Posted by: evedlewis | December 4, 2009

Something in The Air……

Soooooo – I’m thinking there MUST be something different about the AIR PRESSURE here in Korea.  I hate to sound like a whining, complaining, weak a** psycho American, but I must share my recent obsession with the air.  First off, I feel dizzy and exhausted a lot of the time.  I thought that I was feeling this way because I was sick for the first part of November.  However, we are now well into the month of December, so I can honestly say that I have not felt 100% normal for about a month.  Have you ever been up in the mountains and felt dizzy or light-headed because of the change in air pressure?  Or – have you ever been scuba diving and felt uncomfortable because the air pressure changed as you went deeper into the water?  Some people even get headaches or feel nauseous when they are on a plane because of the change in air pressure.  Well my friends, this is how I feel.  However, I am on land – walking around Korea – feeling very strange – most of the time. 

I have spoken to several other “foreign teachers” about this, and they all assure me that the feelings I’m having are quite normal.  I spoke with someone today who says I am still “acclimatizing”.  In other words, I am STILL adjusting to my new environment.   Others say that it happens to everyone about the third or fourth month.  Especially when the seasons change.  Many people have complained about allergies and/or skin outbreaks.  I have spoken to several people who have felt sick and weak.  Although I have kept a positive attitude, and I have not missed a day of work, I must admit that I am definitely not feeling like my normal highly energetic and bubbly self.  I actually feel like I am walking in quicksand sometimes.  All of the people I have talked to say that I should feel better again around the sixth month.

In addition to feeling physically different internally, I have noticed a change in my hair.  This may sound very bizarre – but, I SWEAR my hair has NEVER been this limp and “tame”.  My hair is normally very “frizzy” and “puffy”, but I have noticed that it actually has less frizz and volume here in Korea.  I swear the air pressure is different here.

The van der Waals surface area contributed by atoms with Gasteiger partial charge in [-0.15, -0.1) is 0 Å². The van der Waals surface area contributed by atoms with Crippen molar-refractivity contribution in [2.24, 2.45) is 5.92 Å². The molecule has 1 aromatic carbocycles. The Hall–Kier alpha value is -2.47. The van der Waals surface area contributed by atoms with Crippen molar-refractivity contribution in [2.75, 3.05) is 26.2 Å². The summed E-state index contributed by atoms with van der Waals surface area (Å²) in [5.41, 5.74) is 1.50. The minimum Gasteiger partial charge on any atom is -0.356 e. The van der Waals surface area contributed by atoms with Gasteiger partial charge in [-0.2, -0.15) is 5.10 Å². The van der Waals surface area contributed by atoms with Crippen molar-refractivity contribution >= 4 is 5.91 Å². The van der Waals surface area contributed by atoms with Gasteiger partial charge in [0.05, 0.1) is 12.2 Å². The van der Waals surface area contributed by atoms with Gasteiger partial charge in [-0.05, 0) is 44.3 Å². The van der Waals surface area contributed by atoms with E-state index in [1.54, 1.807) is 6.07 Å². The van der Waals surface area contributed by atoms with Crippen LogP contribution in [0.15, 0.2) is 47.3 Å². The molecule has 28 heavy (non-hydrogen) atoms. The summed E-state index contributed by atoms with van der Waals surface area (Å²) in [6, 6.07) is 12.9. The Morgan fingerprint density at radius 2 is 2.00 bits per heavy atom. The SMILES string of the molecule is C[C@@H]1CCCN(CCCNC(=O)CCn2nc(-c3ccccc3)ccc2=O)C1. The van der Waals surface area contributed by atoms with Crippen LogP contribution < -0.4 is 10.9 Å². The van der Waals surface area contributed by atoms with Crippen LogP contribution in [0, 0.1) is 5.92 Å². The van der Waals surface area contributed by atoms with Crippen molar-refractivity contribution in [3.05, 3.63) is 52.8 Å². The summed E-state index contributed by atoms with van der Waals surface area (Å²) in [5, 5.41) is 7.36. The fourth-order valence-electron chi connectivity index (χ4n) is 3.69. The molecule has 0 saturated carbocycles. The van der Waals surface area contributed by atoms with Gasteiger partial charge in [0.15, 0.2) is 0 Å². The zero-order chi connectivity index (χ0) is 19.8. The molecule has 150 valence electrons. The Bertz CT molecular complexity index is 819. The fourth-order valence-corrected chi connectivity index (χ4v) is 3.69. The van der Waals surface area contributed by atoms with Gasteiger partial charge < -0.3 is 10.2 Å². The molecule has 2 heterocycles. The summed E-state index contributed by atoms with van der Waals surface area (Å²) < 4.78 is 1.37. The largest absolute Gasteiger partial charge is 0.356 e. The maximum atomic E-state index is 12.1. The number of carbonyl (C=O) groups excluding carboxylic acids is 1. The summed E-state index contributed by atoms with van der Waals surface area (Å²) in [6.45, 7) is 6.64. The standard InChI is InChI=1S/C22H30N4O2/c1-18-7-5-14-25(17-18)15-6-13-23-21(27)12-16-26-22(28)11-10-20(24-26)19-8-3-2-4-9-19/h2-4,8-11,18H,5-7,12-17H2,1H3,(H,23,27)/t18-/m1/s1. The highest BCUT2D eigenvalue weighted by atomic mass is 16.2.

If it’s not the air PRESSURE – it MUST be SOMETHING else.  Maybe the air is less humid?  Maybe we live at a higher altitude? Above sea level?  I know we are not BELOW sea-level, because I did some research.  Perhaps it’s just seasonal? Maybe the air is different because of all the mountains??!?!?  Yes – I know – I sound a little crazy.  But – I just wanted to let you know that my body is going through some changes.  I didn’t experience any of this when I first arrived, so it’s really weird to feel this way after being here for a few months.  Don’t worry though, I am a tough cookie, so I’ll be fine. 

Speaking of cookies – or FOOD – I have also noticed that my FOOD seems to spoil more quickly here.  I SWEAR my fruit and bread spoil within a day or two.  Maybe I’m just not really paying attention to how many days have passed.  But – I’m telling you – There is something in the air!!!!!  Maybe the air is actually “more fresh” here – Maybe there is “LESS” in the air????  Whatever the case, my body has been very aware of the difference.

While doing some on-line research on the “air pressure in Korea” – I came across a few other “fun facts” that I thought were interesting:

– There are 33 countries that have land below sea level.  Korea is not one of those countries – but Japan is.  To read more click here:

– South Korea is the third most densely populated (significantly sized) country in the world (after Bangladesh and Taiwan).  I had no idea that Korea was THAT heavily populated, so I thought that was pretty interesting.

When I read this on a Korean site – I felt better knowing this is not just a condition that “Foreigners” encounter:

Mohm-sal: (몸살) a condition when your body is unable to function (i.e. get up) due to exhaustion or extreme fatigue – a uniquely Korean phenomenon.  Many ajummas get this (Women who are over age 30 – or look old enough to be married).  However, “mohm-sal” affects all ages.

Unfortunately, I didn’t find any real “valuable” information on the air in Korea, but I am moving right along.  I will simply deal with all of the changes my body has been experiencing, while I continue enjoying my time here.  I am certainly looking forward to the sixth month, and the Spring and Summer.  I can’t wait for the sunshine to return, and I hope that the months ahead will be as exciting and enjoyable as I imagine.

UPDATE: I just came back from a WONDERFUL hour-long midnight walk outside, and I feel FANTASTIC!!!!!


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